teaching foreign languages at an early age

Tom Givon tgivon at uoregon.edu
Wed Jan 12 01:42:38 UTC 2011

Well, maybe it is also worth mentioning that when you get into 
Catalunia, you get into thick layers of language politics and liberation 
ideology. So sometimes it is not all that easy to tell when the science 
ends and something else begins. Of course, Catalunia is not the only 
place where this can be observed. But once you get into the convoluted 
relations between a dominant/imperial language and an 
indigenous/liberation language, it becomes harder to do simple science. 
People have all kinds of axes to grind. Our earlier discussion last year 
about the Israeli-Arabic situation certainly overlapped with these 
issues. I am not so worried about the oft-subconscious effect of 
socio-linguistic factors on SLA. This should be studied as part of 
science. It is the deliberate ideologs that scare me.  Best,  TG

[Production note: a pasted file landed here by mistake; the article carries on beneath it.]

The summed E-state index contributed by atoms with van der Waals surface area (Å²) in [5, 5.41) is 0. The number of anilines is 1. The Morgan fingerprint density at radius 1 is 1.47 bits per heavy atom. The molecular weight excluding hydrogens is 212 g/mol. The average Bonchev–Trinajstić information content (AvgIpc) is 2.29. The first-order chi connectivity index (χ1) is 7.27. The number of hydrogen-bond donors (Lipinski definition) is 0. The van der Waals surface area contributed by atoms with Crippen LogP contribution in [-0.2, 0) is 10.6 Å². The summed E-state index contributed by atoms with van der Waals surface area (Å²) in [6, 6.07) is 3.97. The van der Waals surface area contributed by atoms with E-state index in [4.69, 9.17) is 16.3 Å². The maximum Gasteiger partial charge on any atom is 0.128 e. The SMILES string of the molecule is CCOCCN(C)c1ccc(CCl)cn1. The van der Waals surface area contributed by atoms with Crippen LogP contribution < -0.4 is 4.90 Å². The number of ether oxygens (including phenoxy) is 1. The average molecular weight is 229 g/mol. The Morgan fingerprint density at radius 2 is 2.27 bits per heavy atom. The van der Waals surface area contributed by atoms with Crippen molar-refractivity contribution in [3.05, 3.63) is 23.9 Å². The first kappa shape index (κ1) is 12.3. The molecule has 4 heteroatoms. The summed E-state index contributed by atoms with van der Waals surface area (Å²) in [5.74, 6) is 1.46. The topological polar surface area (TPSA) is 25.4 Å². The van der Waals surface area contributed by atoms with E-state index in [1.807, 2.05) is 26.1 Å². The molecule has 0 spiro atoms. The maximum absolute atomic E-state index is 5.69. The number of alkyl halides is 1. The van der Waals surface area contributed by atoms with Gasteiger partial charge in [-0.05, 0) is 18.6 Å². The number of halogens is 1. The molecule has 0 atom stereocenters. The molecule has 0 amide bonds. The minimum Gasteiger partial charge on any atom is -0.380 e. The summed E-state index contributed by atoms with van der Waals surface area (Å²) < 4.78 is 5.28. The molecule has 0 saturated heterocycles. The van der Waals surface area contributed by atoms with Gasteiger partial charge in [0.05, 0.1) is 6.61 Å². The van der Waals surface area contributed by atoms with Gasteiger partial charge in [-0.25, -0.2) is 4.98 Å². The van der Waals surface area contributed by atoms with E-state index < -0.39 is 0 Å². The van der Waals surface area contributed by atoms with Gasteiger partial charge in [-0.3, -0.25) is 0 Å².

On 1/11/2011 6:23 PM, anne marie devlin wrote:
> Just to add to the debate on teaching foreign languages at an early age. The Munoz article mentioned earlier is part of a much larger project entitled the Barcelona Age Factor (BAF).  Although Munoz did suggest that early foreign language teaching produced no long term results, she did say that intense exposure to a foreign language at an early age does have a long term impact.  So the question is not necessarily whether to introduce foreign languages at an early stage, but how much exposure is necessary to have a long term impact.  As an interesting aside re: monolinguals and their resistance to their 1st FL, it's worth pointing out that Munoz's informants are bilingual Catalan/Spanish speakers, so the resistance towards a first foreign language may also be common to bilinguals.
> AMD 		 	   		

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